Unlike these leaders from generations past, Ahed is both young and very much online—recognizable not only to those within Israel and Palestine, but to viewers around the world. Whereas Arafat and Barghouti’s faces are more likely to be seen displayed on Israel’s separation barrier than they are on YouTube, Ahed’s face is more likely to be seen on modern, self-publishing web platforms—which enhances the sense that she’s giving the world a more authentic glimpse into the life of an everyday Palestinian kid, regardless of whether that’s actually the case. It’s a level of online recognition that few other Palestinians can claim, except perhaps Mohammed Assaf, the Gaza native who gained widespread acclaim in 2013 when he won Arab Idol (the Middle Eastern version of American Idol) at the age of 23. It’s also a revealing reminder of what it means to be internet-famous in Palestine.
Ahed’s fame isn’t accidental—or, at least, last month’s video wasn’t the first time she had been filmed confronting the Israeli military. She first gained international recognition in 2012 when, as an 11-year-old, she was filmed shaking her fist at a soldier nearly twice her size after the army arrested her older brother—a viral image that earned her an invitation to visit Turkey by then-Prime Minister Recep Tayyip Erdoğan. She gained notoriety once more three years later, when she was filmed slapping and biting a masked soldier trying to apprehend her younger brother.
In a way, last month’s incident was the same story. As the Times of Israel reported, Ahed told an Israeli military court the altercation was sparked by something that had happened only an hour before it took place, when an Israeli soldier shot her cousin, Muhammad Tamimi, in the head with a rubber bullet. “I saw the same soldiers who hit my cousin, this time in front of my house,” she testified. “I could not keep quiet and I responded as I did.”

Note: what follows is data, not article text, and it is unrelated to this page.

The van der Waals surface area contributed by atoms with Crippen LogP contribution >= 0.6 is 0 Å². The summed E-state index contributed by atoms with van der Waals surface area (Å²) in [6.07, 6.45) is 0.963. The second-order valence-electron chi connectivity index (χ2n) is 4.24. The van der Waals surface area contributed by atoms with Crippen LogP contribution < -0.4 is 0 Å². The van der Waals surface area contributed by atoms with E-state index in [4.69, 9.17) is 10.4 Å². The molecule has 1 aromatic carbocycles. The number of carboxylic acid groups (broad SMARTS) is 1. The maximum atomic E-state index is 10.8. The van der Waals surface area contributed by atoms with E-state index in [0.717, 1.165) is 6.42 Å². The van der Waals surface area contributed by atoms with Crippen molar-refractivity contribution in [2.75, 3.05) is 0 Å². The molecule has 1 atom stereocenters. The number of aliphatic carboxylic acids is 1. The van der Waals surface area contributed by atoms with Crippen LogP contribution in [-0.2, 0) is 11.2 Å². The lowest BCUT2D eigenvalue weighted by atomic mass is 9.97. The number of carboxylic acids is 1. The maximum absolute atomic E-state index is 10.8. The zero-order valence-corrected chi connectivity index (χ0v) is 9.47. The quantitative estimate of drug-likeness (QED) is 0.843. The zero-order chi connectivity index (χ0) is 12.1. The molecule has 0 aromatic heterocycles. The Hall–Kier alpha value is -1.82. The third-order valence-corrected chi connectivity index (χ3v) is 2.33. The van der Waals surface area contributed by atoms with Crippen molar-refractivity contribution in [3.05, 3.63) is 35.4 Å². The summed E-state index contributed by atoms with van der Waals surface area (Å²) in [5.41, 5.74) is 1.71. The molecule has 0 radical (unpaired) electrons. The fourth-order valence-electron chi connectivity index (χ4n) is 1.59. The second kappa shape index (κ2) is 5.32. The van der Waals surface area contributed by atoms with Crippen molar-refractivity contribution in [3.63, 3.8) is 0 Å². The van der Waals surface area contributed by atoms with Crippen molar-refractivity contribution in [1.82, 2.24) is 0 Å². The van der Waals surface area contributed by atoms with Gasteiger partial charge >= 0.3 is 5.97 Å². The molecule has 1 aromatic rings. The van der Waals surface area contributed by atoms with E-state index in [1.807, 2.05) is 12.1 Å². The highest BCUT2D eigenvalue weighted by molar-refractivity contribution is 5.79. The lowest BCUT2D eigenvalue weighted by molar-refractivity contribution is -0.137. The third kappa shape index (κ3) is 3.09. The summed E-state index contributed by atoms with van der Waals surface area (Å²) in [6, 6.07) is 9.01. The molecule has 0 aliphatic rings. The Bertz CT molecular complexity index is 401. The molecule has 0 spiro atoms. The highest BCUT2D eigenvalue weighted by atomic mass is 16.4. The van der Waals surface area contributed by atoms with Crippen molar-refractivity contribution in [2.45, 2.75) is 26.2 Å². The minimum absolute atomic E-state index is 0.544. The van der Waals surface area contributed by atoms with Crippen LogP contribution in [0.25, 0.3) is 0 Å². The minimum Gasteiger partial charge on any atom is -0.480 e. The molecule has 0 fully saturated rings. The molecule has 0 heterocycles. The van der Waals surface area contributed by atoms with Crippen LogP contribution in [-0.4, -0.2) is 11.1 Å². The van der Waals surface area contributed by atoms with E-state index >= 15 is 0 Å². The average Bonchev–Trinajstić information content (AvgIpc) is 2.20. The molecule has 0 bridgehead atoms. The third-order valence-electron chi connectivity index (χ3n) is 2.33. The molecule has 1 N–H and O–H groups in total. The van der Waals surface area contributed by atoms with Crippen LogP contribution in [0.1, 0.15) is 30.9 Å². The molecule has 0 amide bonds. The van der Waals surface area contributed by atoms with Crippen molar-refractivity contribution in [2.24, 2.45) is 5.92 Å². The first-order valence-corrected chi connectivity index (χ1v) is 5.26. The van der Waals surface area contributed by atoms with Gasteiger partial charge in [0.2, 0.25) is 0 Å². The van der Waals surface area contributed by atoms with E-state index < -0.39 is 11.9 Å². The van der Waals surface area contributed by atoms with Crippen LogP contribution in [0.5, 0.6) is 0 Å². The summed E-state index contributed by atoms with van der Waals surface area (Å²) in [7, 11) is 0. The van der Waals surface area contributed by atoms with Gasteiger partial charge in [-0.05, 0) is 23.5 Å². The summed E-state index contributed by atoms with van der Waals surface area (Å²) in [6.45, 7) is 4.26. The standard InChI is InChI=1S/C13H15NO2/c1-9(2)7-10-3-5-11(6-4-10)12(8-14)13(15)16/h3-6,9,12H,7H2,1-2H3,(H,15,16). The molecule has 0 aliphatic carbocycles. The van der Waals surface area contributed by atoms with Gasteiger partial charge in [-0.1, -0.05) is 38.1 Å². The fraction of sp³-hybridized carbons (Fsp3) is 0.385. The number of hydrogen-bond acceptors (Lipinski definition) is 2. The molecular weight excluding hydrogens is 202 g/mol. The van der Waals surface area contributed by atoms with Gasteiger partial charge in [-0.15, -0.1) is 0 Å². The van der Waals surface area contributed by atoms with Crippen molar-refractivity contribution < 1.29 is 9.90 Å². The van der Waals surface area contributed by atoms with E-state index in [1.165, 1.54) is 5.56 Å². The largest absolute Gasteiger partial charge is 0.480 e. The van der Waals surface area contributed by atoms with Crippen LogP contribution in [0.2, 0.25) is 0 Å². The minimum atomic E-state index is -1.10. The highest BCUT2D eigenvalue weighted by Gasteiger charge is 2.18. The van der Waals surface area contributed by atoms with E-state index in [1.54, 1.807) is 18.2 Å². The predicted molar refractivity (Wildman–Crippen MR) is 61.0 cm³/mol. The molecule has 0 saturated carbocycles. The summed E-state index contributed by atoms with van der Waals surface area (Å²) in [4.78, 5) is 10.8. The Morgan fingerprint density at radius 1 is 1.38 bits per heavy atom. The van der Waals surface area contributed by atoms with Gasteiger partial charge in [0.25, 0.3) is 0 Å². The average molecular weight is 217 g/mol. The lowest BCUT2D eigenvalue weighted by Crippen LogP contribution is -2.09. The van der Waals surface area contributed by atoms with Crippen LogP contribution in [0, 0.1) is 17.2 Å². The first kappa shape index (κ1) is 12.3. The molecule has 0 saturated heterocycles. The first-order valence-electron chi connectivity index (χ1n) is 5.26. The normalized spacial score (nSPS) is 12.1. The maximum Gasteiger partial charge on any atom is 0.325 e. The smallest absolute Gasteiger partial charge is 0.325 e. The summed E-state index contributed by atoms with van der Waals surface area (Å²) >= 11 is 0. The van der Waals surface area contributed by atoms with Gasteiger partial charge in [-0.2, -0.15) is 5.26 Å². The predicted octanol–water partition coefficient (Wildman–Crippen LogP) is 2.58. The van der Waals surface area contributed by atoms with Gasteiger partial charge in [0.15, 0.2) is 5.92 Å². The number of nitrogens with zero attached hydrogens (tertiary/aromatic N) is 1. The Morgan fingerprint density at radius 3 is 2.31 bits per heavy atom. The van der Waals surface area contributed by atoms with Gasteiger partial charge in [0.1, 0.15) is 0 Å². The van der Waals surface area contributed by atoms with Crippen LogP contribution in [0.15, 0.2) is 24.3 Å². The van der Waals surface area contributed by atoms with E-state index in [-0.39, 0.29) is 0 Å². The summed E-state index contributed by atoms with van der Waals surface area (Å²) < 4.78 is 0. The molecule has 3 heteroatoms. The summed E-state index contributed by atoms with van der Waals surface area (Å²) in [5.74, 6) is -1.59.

Ben Ehrenreich, a journalist and author of the The Way to the Spring: Life and Death in Palestine, told me part of what makes Ahed stand out—what has helped turn her into something of a modern phenomenon—has to do with where she comes from. “What is unusual about Nabi Saleh is that they have had these protests and have committed themselves to a path of unarmed resistance against the occupation and have done everything they can to bring international attention to their struggle and to their plight,” Ehrenreich said. “When something happens there, it gets noticed a lot more than if it happened elsewhere.”
If the resistance against the occupation was going to produce a symbol for these modern times, it was bound to come from a place steeped in the culture of protest and activism—a place where Palestinian protesters and Israeli military forces, media and activists, would gather week after week. It was also bound to emerge from a family like the Tamimis, whose years-long dedication to organizing and documenting the events in Nabi Saleh have made the village infamous.